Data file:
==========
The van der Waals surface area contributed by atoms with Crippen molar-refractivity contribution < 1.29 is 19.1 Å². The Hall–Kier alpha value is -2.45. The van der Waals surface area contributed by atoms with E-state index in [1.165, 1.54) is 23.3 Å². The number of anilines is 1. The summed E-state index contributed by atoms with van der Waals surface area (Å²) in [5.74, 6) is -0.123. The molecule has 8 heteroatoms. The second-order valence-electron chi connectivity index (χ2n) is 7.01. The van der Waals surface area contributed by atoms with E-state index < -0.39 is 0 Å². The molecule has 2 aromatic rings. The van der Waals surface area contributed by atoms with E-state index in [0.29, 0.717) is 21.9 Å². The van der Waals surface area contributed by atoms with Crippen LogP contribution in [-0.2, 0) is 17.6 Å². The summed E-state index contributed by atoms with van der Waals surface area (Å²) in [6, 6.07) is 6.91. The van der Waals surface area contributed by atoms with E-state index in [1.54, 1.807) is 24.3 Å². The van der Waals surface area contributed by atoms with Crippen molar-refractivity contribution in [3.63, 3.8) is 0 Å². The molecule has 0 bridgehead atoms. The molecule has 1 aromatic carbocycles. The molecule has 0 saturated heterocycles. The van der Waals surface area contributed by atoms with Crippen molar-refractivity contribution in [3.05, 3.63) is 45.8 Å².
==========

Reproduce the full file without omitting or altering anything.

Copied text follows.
The van der Waals surface area contributed by atoms with Crippen molar-refractivity contribution < 1.29 is 19.1 Å². The Hall–Kier alpha value is -2.45. The van der Waals surface area contributed by atoms with E-state index in [1.165, 1.54) is 23.3 Å². The number of anilines is 1. The summed E-state index contributed by atoms with van der Waals surface area (Å²) in [5.74, 6) is -0.123. The molecule has 8 heteroatoms. The second-order valence-electron chi connectivity index (χ2n) is 7.01. The van der Waals surface area contributed by atoms with E-state index < -0.39 is 0 Å². The molecule has 2 aromatic rings. The van der Waals surface area contributed by atoms with E-state index in [0.29, 0.717) is 21.9 Å². The van der Waals surface area contributed by atoms with Crippen LogP contribution in [-0.2, 0) is 17.6 Å². The summed E-state index contributed by atoms with van der Waals surface area (Å²) in [6, 6.07) is 6.91. The van der Waals surface area contributed by atoms with E-state index in [1.54, 1.807) is 24.3 Å². The van der Waals surface area contributed by atoms with Crippen molar-refractivity contribution in [3.63, 3.8) is 0 Å². The molecule has 0 bridgehead atoms. The molecule has 1 aromatic carbocycles. The molecule has 0 saturated heterocycles. The van der Waals surface area contributed by atoms with Crippen molar-refractivity contribution in [3.05, 3.63) is 45.8 Å².